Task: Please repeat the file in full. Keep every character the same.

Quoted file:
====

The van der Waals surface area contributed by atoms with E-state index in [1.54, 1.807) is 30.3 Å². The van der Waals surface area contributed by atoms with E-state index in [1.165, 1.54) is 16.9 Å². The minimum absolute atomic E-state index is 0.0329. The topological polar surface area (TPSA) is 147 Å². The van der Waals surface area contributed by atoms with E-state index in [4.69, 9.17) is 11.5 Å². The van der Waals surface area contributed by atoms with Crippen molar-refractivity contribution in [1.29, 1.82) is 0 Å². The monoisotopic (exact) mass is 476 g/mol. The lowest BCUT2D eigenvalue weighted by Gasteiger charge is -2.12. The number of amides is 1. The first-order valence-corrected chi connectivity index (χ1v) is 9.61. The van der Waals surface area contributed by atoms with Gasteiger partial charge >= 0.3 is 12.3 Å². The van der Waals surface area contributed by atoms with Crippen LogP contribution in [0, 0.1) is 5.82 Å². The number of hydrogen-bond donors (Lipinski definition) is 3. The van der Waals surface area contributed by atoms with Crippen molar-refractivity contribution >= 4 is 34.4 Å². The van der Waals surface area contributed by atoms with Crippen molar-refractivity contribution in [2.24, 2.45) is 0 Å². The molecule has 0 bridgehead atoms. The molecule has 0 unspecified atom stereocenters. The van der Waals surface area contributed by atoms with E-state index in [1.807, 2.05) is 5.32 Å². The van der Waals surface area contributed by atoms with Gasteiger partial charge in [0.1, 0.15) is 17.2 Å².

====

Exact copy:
The van der Waals surface area contributed by atoms with E-state index in [1.54, 1.807) is 30.3 Å². The van der Waals surface area contributed by atoms with E-state index in [1.165, 1.54) is 16.9 Å². The minimum absolute atomic E-state index is 0.0329. The topological polar surface area (TPSA) is 147 Å². The van der Waals surface area contributed by atoms with E-state index in [4.69, 9.17) is 11.5 Å². The van der Waals surface area contributed by atoms with Crippen molar-refractivity contribution in [1.29, 1.82) is 0 Å². The monoisotopic (exact) mass is 476 g/mol. The lowest BCUT2D eigenvalue weighted by Gasteiger charge is -2.12. The number of amides is 1. The first-order valence-corrected chi connectivity index (χ1v) is 9.61. The van der Waals surface area contributed by atoms with Gasteiger partial charge >= 0.3 is 12.3 Å². The van der Waals surface area contributed by atoms with Crippen LogP contribution in [0, 0.1) is 5.82 Å². The number of hydrogen-bond donors (Lipinski definition) is 3. The van der Waals surface area contributed by atoms with Crippen molar-refractivity contribution >= 4 is 34.4 Å². The van der Waals surface area contributed by atoms with Crippen molar-refractivity contribution in [2.24, 2.45) is 0 Å². The molecule has 0 bridgehead atoms. The molecule has 0 unspecified atom stereocenters. The van der Waals surface area contributed by atoms with E-state index in [1.807, 2.05) is 5.32 Å². The van der Waals surface area contributed by atoms with Gasteiger partial charge in [0.1, 0.15) is 17.2 Å².